- a small cavity, into which a marble, ball, or the like is to be played.
- a score made by so playing.
- the circular opening in a green into which the ball is to be played.
- a part of a golf course from a tee to the hole corresponding to it, including fairway, rough, and hazards.
- the number of strokes taken to hit the ball from a tee into the hole corresponding to it.
verb (used with object), holed, hol·ing.
verb (used without object), holed, hol·ing.
- to go into a hole; retire for the winter, as a hibernating animal.
- to hide, as from pursuers, the police, etc.: The police think the bank robbers are holed up in Chicago.
- in debt; in straitened circumstances: After Christmas I am always in the hole for at least a month.
- Baseball, Softball.pitching or batting with the count of balls or balls and strikes to one's disadvantage, especially batting with a count of two strikes and one ball or none.
- Stud Poker.being the card or one of the cards dealt face down in the first round: a king in the hole.
Origin of hole
Synonyms for hole
Related Words for holedrelease, free, expand, puncture, rip, obstruct, breach, disclose, jimmy, tap, burst, vent, pop, unlock, unblock, bare, unfasten, gape, unseal, ventilate
Examples from the Web for holed
Contemporary Examples of holed
Western-backed FSA brigades in northern Syria are now holed up in three pockets: in Aleppo, and to the west and north of the city.ISIS and Al Qaeda Ready to Gang Up on Obama's Rebels
November 11, 2014
Brooks: We holed up in the Bel Air Hotel, where Gene was staying, and we acted all the parts out.Mel Brooks Is Always Funny and Often Wise in This 1975 Playboy Interview
February 16, 2014
A group of protestors were holed up inside a hall beside the mosque.Egypt’s Government Thugs Beat Me Up at the Rabaa Sit-In
August 14, 2013
Until then, the students are mostly keeping away from the press, holed up in their hotel rooms watching television and sleeping.Stuck in Limbo After San Francisco Crash
July 9, 2013
One local photographer was holed up in a café when police threatened to gas the place unless the crowd huddled there left.Standoff in Taksim
June 12, 2013
Historical Examples of holed
It wa'n't good for him to be holed up out there in them hills all his life.The Spenders
Harry Leon Wilson
I should say it would be safe to assume the Waernu are holed up in Michaels' home.
This mythical Wells gang could have been holed up in the city, too, you know.
A, who was in well-deserved trouble all the way, holed out in ten.
He holed up one day, until it really hit him that he couldn't get any more.Police Your Planet
Lester del Rey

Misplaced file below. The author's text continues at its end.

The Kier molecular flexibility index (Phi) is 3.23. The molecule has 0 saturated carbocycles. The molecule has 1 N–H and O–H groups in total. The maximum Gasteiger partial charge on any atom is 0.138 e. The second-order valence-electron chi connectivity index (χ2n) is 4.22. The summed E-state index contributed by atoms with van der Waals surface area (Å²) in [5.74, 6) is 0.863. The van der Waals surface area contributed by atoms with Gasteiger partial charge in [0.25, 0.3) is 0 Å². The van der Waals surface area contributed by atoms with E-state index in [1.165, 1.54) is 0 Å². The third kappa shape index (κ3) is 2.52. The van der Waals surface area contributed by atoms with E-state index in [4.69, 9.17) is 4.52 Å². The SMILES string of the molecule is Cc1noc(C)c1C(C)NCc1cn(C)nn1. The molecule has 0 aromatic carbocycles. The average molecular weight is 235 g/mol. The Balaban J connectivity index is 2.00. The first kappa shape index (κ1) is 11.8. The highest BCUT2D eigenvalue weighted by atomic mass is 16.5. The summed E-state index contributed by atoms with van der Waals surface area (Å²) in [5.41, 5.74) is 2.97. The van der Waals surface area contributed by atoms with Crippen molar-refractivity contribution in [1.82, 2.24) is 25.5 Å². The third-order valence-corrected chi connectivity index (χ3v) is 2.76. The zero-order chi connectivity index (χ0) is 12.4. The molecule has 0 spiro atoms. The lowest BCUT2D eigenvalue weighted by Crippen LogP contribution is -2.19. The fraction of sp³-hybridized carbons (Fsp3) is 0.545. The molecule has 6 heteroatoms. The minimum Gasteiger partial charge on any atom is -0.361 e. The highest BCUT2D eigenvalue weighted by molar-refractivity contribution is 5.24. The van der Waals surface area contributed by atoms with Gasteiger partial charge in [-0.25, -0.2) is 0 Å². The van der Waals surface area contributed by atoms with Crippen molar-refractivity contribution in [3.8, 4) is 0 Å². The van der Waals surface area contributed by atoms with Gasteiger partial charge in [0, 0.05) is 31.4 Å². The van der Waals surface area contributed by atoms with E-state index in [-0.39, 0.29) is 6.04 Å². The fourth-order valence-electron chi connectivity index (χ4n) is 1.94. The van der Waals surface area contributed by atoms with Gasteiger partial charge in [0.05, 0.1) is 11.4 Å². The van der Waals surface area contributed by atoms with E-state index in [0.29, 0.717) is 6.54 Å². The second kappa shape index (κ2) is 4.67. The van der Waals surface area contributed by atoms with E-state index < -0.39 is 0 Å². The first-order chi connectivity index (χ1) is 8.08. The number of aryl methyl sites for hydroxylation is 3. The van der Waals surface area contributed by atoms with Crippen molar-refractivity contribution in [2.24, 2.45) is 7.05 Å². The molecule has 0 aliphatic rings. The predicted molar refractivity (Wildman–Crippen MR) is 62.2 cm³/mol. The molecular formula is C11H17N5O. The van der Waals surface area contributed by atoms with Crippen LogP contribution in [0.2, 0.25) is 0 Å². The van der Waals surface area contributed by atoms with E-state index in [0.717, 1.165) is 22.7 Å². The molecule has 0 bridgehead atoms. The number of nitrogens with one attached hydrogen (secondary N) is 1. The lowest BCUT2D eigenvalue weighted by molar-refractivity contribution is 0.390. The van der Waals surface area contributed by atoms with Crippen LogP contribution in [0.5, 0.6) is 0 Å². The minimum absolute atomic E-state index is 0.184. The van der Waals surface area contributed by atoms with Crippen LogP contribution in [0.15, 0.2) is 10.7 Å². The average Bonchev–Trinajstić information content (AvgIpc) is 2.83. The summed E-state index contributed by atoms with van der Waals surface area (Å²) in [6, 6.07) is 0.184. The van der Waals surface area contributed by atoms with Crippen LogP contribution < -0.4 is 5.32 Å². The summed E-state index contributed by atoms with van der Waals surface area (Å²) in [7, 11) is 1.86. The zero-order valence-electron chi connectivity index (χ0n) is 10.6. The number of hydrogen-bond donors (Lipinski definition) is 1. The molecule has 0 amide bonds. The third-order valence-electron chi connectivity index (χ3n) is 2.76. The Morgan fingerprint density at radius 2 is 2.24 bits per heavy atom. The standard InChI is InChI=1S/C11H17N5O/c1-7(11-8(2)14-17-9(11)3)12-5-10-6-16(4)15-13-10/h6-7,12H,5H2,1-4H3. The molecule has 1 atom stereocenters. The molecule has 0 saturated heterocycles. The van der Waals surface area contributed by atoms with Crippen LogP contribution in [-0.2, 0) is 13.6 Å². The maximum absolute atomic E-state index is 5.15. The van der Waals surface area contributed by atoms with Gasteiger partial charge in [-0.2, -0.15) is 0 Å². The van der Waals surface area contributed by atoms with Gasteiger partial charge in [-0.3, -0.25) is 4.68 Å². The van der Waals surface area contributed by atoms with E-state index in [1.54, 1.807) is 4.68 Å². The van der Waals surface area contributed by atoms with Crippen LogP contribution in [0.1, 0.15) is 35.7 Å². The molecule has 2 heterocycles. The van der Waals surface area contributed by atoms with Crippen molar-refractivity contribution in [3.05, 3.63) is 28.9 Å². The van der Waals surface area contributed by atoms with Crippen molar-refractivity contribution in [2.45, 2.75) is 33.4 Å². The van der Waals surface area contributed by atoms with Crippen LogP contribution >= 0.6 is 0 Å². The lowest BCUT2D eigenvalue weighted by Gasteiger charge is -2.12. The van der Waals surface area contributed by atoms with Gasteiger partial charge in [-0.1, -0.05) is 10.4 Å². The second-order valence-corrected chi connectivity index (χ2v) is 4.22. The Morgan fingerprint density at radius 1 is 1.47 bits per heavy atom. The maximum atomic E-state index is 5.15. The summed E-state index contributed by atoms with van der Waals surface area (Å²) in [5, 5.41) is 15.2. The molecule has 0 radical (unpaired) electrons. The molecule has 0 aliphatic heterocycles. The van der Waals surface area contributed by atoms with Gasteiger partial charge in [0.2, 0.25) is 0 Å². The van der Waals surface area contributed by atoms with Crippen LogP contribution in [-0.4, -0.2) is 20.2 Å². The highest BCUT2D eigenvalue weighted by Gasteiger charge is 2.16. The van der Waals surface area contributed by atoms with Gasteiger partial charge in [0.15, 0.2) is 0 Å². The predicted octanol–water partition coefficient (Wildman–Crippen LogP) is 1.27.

- the cup on each of the greens
- each of the divisions of a course (usually 18) represented by the distance between the tee and a green
- the score made in striking the ball from the tee into the hole
- a vacancy in a nearly full band of quantum states of electrons in a semiconductor or an insulator. Under the action of an electric field holes behave as carriers of positive charge
- (as modifier)hole current
- a vacancy in the nearly full continuum of quantum states of negative energy of fermions. A hole appears as the antiparticle of the fermion
- in debt
- (of a card, the hole card, in stud poker) dealt face down in the first round
Word Origin for hole
Old English hol "orifice, hollow place, cave, perforation," from Proto-Germanic *hul (cf. Old Saxon, Old Frisian, Old High German hol, Middle Dutch hool, Old Norse holr, German hohl "hollow," Gothic us-hulon "to hollow out"), from PIE root *kel- (see cell).
As a contemptuous word for "small dingy lodging or abode" it is attested from 1610s. Meaning "a fix, scrape, mess" is from 1760. Obscene slang use for "vulva" is implied from mid-14c. Hole in the wall "small and unpretentious place" is from 1822; to hole up first recorded 1875. To need (something) like a hole in the head, applied to something useless or detrimental, first recorded 1944 in entertainment publications, probably a translation of a Yiddish expression, cf. ich darf es vi a loch in kop.
"to make a hole," Old English holian "to hollow out, scoop out" (see hole (n.)). Related: Holed; holing.
In addition to the idioms beginning with hole
- hole in one
- hole in the wall
- hole up
- ace in the hole
- black hole
- in a bind (hole)
- in the hole
- money burns a hole in one's pocket
- need like a hole in the head
- pick holes in
- square peg in a round hole